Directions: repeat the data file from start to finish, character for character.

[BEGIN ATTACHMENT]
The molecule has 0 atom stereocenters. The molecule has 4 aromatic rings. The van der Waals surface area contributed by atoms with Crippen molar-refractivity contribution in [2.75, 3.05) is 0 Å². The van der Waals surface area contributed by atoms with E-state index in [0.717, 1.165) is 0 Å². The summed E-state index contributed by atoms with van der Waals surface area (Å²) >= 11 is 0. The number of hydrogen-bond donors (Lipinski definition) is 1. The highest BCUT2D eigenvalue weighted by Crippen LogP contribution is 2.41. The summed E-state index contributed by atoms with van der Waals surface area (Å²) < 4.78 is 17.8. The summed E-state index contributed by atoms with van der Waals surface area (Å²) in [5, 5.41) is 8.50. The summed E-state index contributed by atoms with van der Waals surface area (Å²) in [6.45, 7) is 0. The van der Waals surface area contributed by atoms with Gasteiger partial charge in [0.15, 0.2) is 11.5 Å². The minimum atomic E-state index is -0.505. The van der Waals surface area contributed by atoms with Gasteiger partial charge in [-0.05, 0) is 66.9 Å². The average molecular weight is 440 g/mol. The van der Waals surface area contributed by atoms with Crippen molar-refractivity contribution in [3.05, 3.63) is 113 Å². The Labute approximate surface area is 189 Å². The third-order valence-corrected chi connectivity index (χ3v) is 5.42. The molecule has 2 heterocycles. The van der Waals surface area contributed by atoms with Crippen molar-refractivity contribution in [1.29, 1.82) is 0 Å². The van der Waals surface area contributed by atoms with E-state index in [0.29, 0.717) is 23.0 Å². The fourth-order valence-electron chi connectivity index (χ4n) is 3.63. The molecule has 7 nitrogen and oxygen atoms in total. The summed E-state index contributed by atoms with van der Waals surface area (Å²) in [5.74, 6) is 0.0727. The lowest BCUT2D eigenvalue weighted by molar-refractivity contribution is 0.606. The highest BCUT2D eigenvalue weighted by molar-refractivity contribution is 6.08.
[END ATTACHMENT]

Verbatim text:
The molecule has 0 atom stereocenters. The molecule has 4 aromatic rings. The van der Waals surface area contributed by atoms with Crippen molar-refractivity contribution in [2.75, 3.05) is 0 Å². The van der Waals surface area contributed by atoms with E-state index in [0.717, 1.165) is 0 Å². The summed E-state index contributed by atoms with van der Waals surface area (Å²) >= 11 is 0. The number of hydrogen-bond donors (Lipinski definition) is 1. The highest BCUT2D eigenvalue weighted by Crippen LogP contribution is 2.41. The summed E-state index contributed by atoms with van der Waals surface area (Å²) < 4.78 is 17.8. The summed E-state index contributed by atoms with van der Waals surface area (Å²) in [5, 5.41) is 8.50. The summed E-state index contributed by atoms with van der Waals surface area (Å²) in [6.45, 7) is 0. The van der Waals surface area contributed by atoms with Gasteiger partial charge in [0.15, 0.2) is 11.5 Å². The minimum atomic E-state index is -0.505. The van der Waals surface area contributed by atoms with Gasteiger partial charge in [-0.05, 0) is 66.9 Å². The average molecular weight is 440 g/mol. The van der Waals surface area contributed by atoms with Crippen molar-refractivity contribution in [3.05, 3.63) is 113 Å². The Labute approximate surface area is 189 Å². The third-order valence-corrected chi connectivity index (χ3v) is 5.42. The molecule has 2 heterocycles. The van der Waals surface area contributed by atoms with Crippen molar-refractivity contribution in [1.29, 1.82) is 0 Å². The van der Waals surface area contributed by atoms with E-state index in [0.29, 0.717) is 23.0 Å². The fourth-order valence-electron chi connectivity index (χ4n) is 3.63. The molecule has 7 nitrogen and oxygen atoms in total. The summed E-state index contributed by atoms with van der Waals surface area (Å²) in [5.74, 6) is 0.0727. The lowest BCUT2D eigenvalue weighted by molar-refractivity contribution is 0.606. The highest BCUT2D eigenvalue weighted by molar-refractivity contribution is 6.08.